Harvard student and seminarian Jonathan Daniels traveled to the south to aid the civil rights movement. He was walking with a black girl when a deputy pointed his shotgun at her. Daniels jumped in front of her, sacrificing his life so that she could live.
2. In 2006, a 14-year-old girl named Elizabeth Shoaf was abducted and held captive in an underground bunker for 10 days. To survive, she befriended her captor and outsmarted him to obtain his phone. She texted her family and police were able to trace the number to a nearby phone line.
3. During World War 2, the Japanese military used plague-infected fleas and flies, covered in cholera, to infect the population of China. They were spread using low-flying planes and with bombs containing mixtures of insects and disease. 440,000 people died as a result.
4. The last victim (David Gunby) of the 1966 University of Texas at Austin shooting died in 2001 after having to undergo dialysis for 35 years, 3 times a week, 5 hours each time. His death was ruled a homicide.
5. An Australian bird, called the rainbow lorikeet, routinely gets drunk from spring to summer. The small birds drink the fermented crimson flower nectar from the Weeping Boer-bean tree. When intoxicated these birds make loud drunken noises which many people find bothersome.
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Märket is a tiny island divided by the Finnish-Swedish border. When the Finns inadvertently built a lighthouse on the wrong side of the border, the Swedes agreed to trade it for an equal spot of land on the other side, causing the border to zig-zag.
7. American singer Gwen Stefani wrote "Hollaback Girl" in response to Courtney Love calling her a cheerleader in an interview.
8. Heinz ketchup became so popular because Heinz invented a way to keep commercially produced ketchup red, which allowed him to package it in clear glass bottle and look more appealing. Before it, commercially produced ketchup was brown.
9. Astronauts returning from space report higher concern with universalism, spirituality, and references to “values orientated toward the collective good.”
10. Walt Disney wasn’t cryogenically frozen. He was cremated and his ashes interred at the Forest Lawn Memorial Park in Glendale, California. The rumor that he wanted to be frozen was started in 1972 by the president of the California Cryogenics Society and has since been denied by Disney’s family.
On the set of "Resident Evil: The Final Chapter" the stunt double for Milla Jovovich was so badly injured that her arm was amputated. Olivia Jackson had performed stunts in several hit films including Star Wars, Mad Max, Avengers, and Guardians of the Galaxy.
12. President Franklin D. Roosevelt stated that if the atomic bomb had been ready in time, he would have ordered the military to drop them on Germany.
13. Tennis player Roger Federer has spent roughly $13.5 million on 81 pre-schools in Malawi, hoping to improve the lives of over 150,000 Malawian children by 2021.
14. Smoking areas existed in public high schools back in the 1980s. Students could smoke cigarettes on school grounds between classes in designated lounges.
15. The band Joy Division is named after the group of Jewish inmates in concentration camps, that had to fulfill sexual demands of the guards.
In 1937, a French celebrity named Angelo Hays was declared dead and buried 3 days later. 2 days after that, an insurance investigation exhumed him and found him in a coma. He made a complete recovery. He later invented a coffin complete with upholstery, a food locker, chemical toilet, library, and radio transmitter.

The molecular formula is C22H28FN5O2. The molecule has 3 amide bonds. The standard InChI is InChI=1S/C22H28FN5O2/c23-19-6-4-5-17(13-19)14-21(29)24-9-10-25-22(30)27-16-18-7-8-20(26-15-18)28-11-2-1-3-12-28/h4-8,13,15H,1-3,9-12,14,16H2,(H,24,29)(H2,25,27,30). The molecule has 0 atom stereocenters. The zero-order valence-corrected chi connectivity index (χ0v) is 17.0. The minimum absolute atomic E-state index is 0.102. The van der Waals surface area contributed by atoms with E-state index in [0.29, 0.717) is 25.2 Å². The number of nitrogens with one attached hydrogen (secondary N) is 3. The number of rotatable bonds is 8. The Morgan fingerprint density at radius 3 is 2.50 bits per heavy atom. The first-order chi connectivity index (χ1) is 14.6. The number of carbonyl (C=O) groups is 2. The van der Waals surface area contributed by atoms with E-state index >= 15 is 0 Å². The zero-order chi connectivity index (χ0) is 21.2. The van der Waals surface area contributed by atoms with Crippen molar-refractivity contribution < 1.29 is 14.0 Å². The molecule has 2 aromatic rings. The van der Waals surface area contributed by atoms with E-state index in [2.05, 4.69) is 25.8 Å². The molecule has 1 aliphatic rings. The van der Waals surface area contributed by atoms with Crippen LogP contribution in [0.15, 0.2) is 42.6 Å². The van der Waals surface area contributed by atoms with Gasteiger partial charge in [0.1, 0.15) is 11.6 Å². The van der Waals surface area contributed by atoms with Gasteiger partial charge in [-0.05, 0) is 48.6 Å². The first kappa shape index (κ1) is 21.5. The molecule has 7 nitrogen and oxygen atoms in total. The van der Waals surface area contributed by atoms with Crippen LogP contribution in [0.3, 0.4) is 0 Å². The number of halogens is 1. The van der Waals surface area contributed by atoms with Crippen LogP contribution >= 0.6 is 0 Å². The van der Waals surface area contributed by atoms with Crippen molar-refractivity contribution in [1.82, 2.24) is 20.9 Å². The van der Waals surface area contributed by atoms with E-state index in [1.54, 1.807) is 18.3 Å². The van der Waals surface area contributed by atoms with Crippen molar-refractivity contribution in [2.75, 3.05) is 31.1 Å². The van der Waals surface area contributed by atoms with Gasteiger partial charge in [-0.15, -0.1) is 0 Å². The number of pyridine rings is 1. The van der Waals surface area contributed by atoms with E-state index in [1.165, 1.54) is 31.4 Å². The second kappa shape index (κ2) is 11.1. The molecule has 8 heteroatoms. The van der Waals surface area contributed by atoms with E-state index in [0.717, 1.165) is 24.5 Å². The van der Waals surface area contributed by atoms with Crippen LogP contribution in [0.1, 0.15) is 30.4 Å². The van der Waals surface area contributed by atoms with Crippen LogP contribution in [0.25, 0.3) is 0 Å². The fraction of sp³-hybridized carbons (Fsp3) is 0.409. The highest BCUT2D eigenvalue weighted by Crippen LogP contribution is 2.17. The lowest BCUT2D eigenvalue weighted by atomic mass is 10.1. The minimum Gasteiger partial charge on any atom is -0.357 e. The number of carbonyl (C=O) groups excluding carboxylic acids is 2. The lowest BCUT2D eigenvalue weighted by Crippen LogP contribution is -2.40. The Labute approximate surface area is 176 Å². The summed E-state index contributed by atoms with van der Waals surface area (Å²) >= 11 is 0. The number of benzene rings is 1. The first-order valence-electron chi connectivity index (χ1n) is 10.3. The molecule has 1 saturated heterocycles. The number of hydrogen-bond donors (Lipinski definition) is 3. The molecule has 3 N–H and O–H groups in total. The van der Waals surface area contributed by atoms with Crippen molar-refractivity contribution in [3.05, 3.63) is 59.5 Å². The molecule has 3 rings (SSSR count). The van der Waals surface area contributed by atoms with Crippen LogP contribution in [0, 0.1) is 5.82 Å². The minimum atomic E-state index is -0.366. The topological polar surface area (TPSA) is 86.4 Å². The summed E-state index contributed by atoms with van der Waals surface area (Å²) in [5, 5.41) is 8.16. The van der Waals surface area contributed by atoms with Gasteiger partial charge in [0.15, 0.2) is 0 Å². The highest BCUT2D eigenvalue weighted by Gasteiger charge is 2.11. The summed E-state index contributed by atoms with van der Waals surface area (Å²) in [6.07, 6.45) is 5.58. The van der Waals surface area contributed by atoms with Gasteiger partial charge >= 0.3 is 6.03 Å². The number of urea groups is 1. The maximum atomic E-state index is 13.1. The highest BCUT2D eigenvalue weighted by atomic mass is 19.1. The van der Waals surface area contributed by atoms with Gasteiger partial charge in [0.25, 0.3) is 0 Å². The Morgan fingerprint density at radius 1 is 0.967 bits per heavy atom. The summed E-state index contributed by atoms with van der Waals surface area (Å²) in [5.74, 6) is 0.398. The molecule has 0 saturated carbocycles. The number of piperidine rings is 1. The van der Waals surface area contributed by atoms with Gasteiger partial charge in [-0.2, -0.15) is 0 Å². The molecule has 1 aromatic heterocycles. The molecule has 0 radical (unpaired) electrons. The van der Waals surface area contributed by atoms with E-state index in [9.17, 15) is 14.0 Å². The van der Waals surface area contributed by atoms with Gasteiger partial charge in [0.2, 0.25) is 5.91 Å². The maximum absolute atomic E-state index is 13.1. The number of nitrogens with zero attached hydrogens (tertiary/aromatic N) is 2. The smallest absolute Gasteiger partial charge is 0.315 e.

17. The English word “weird” originally meant 'having the power to control fate', which is why Shakespeare named his witches in Macbeth “The Weird Sisters.” Later depictions of them dressed in odd and strange ways led to the current definition of the word.
18. Since 2017, when Waymo, began testing self-driving vans in Chandler, Arizona, police have responded to dozens of calls regarding people threatening and harassing them. People have thrown rocks at Waymos, slashed a tire, chased them, tried to run them off the road and aimed a gun at one of them.
19. In 2004, nearly one-third of the adult male population of the Pitcairn islands was convicted of child sex assault, even the mayor. His son, the current mayor is also a convicted sex offender. Another mayor who served in between them was convicted for possession of child pornography.
20. Irish singer Van Morrison recorded 31 nonsense 'revenge' songs to get out of a bad contract including one where he is telling the listener they have ringworm over his out of tune guitar.
Surgeons removed 27 contact lenses from a 67-year-old woman's eye. She's quoted to have thought that the discomfort was just a part of aging. After an initial "lump" of 17 lenses was removed during preparation for cataract surgery, 10 more were discovered.
22. In 2015, a pet mouse named snuggles consumed heroin that was left on a table. It was unresponsive and barely breathing when brought into an overdose prevention site in Vancouver, British Columbia. Volunteers at the site administered Narcan and were able to save Snuggles’ life.
23. Domino's Pizza locations in Scotland have the official, registered tartans for employees who would prefer to wear a kilt.
24. An American serial killer named Nannie Doss is responsible for the deaths of 11 people between the 1920s and 1954. Also referred to as the “Giggling Granny,” it was revealed that she had killed four husbands, two children, her two sisters, her mother, a grandson, and a mother-in-law.
25. Before the Battle of Pratapgarh, Shivaji met with the enemy general Khan; prepared for treachery. He wore an armor under his clothes which saved him from being stabbed during a hug, to which he retaliated by disemboweling the general with Wolverine-style claws. The battle was won.